The number of video clips produced by the University of Oulu has increased steadily over the past 18 months, ever since studio services have been free of charge for teaching purposes. Video is an increasingly familiar teaching format for teachers. The videos feature hundreds of experts, and some of them come from outside of the university.
The university’s Vimeo account already features 1,400 highly-viewed videos. Over the past year, the videos have been viewed 77,000 times, amounting to a total viewing time of 13,200 hours. Translated into ECTS credits, the total viewing time would earn nearly 490 credits.
It is important to approach the video by considering how it will be used by the teaching entity. The idea is not to make videos of the entire lecture series but rather only of the appropriate portions of it.
“No video can replace the teacher or the course. Pedagogically, the most important thing is that the video is interactive in some way,” says educational IT service manager Paula Vaskuri.
The student’s assignment may be to, for example, comment on the video or write a summary or an analysis. One option is to assign students to watch the video before the lecture so that they already possess the basic information when they enter the lecture hall. That way, the lecture can focus on advanced analysis and discussion.
“Face-to-face meetings are valuable time, which should not be spent on one-way communications,” says designer Antti Peltonen.
Importance of bite-size information
At the studio, the aim is to make videos 6–10 minutes long. Based on studies on the use of pedagogical video, the viewing intensity greatly decreases after 9 minutes. This is in line with the university’s video statistics; the average viewing time has been approximately 10 minutes.
“People watch 60–80 per cent of the video, which is a good percentage compared to, for example, entertainment materials,” says IT user support specialist Harri Hämeenkorpi.
Therefore, teaching videos apportion information carefully. One video is made of one topic, and the essential information is expressed clearly and succinctly.
“In a video, the topic is handled in a more condensed format. It might take three times as long to go over the same topic in the lecture hall,” says Hämeenkorpi.
In a video, the teacher does not need to worry about breaks to internalise the information because students can always pause the video if they want to. The teacher can also ask the viewer to pause the video so that they can study a diagram or other material at length.
Pictured: Antti Peltonen, Kalervo Kalliorinne, Harri Hämeenkorpi and Paula Vaskuri.
Opportunities opened by a variety of videos
There are many different types of videos. The most common type features a teacher with teaching materials in the background. There are also interviews, videos shot in a laboratory, play-acting various situations, screen-capture videos or short animations. It is possible to link one’s own videos and images to a teaching video.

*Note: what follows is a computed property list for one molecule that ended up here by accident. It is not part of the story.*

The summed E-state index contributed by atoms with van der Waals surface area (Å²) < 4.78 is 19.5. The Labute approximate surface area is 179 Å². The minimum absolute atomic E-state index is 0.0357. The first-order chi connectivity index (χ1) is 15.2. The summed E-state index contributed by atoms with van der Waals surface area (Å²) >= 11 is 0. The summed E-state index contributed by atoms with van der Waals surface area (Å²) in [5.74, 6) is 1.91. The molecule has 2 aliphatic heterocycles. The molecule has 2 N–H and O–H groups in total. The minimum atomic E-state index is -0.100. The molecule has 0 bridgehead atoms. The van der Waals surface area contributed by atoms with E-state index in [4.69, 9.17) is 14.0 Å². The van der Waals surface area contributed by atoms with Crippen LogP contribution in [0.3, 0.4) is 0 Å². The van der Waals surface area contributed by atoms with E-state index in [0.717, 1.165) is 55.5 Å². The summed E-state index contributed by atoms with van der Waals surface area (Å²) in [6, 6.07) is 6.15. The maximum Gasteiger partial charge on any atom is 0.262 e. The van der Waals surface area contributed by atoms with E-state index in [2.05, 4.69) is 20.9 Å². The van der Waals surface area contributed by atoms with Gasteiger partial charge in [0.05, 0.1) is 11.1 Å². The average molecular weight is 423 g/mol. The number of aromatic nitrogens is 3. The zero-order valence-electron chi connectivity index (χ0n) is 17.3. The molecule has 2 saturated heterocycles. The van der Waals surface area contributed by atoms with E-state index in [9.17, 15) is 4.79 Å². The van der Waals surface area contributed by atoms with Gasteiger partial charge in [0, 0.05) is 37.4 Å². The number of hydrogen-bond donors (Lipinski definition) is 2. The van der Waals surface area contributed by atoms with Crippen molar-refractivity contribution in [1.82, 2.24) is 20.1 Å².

“Imagination is the only limit. With video, you can show things and not just tell about them,” says Vaskuri.
If a highly qualified expert is coming for a visit, they can be asked to stop by the studio while there. The visiting expert’s core message can be used in video format also at a later date.
Although there are all kinds of technological solutions, the teacher should not completely efface themselves.
“Based on feedback, 95 per cent of students want to see the teacher’s face in a video,” says Pelkonen.
Approximately one-half of the views are on a mobile device. This should be considered in the design, avoiding small text sizes. Visible keywords make for easier viewing.
“In our concept, the teacher has the content and we have the technical execution,” says Hämeenkorpi.
You can be yourself in videos
Being videotaped feels difficult at first, but you will quickly get used to it. After the first time, many people get excited and start seeing more opportunities in videos.
“No one has ever said that they will never come again,” says IT designer Kalervo Kalliorinne with a laugh.
There is no need to be nervous about shooting the video because any blunders can always be redone. The idea is also not to lecture by rote but rather to act naturally.
“It is better to think of it like you’re making a video blog. You can bring notes, a cup of coffee or even a friend,” says Hämeenkorpi.
The more effort you put into making the video, the more versatile it will be and the better it will stand the test of time. It is usually not worthwhile to make a video that will only be used once.
Videos are generally seen as professionally positive. You can rehearse being on video by making an introductory video for a course, for example. By using videos, it is possible to change a course piece by piece.
Last updated: 24.10.2019